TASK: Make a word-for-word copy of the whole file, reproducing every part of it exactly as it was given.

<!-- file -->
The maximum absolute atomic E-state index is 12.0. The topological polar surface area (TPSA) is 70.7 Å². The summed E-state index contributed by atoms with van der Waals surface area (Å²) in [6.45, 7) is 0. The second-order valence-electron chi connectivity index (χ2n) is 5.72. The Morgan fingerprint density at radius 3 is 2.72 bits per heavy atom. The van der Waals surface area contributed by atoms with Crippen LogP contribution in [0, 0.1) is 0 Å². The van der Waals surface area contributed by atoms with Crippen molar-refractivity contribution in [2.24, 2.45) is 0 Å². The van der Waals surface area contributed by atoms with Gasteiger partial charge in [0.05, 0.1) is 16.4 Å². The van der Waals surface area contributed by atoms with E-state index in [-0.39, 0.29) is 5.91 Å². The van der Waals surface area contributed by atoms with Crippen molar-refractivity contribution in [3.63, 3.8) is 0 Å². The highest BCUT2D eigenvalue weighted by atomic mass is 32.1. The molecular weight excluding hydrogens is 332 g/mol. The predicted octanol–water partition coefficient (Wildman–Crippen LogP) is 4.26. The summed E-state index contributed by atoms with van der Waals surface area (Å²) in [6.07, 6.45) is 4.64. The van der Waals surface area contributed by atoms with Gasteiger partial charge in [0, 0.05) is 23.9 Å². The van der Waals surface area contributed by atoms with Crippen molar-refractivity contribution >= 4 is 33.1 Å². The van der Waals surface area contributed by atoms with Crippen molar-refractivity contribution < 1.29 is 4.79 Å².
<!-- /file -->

The maximum absolute atomic E-state index is 12.0. The topological polar surface area (TPSA) is 70.7 Å². The summed E-state index contributed by atoms with van der Waals surface area (Å²) in [6.45, 7) is 0. The second-order valence-electron chi connectivity index (χ2n) is 5.72. The Morgan fingerprint density at radius 3 is 2.72 bits per heavy atom. The van der Waals surface area contributed by atoms with Crippen LogP contribution in [0, 0.1) is 0 Å². The van der Waals surface area contributed by atoms with Crippen molar-refractivity contribution in [2.24, 2.45) is 0 Å². The van der Waals surface area contributed by atoms with Gasteiger partial charge in [0.05, 0.1) is 16.4 Å². The van der Waals surface area contributed by atoms with E-state index in [-0.39, 0.29) is 5.91 Å². The van der Waals surface area contributed by atoms with Crippen molar-refractivity contribution in [3.63, 3.8) is 0 Å². The highest BCUT2D eigenvalue weighted by atomic mass is 32.1. The molecular weight excluding hydrogens is 332 g/mol. The predicted octanol–water partition coefficient (Wildman–Crippen LogP) is 4.26. The summed E-state index contributed by atoms with van der Waals surface area (Å²) in [6.07, 6.45) is 4.64. The van der Waals surface area contributed by atoms with Gasteiger partial charge in [0, 0.05) is 23.9 Å². The van der Waals surface area contributed by atoms with Crippen molar-refractivity contribution >= 4 is 33.1 Å². The van der Waals surface area contributed by atoms with Crippen molar-refractivity contribution < 1.29 is 4.79 Å².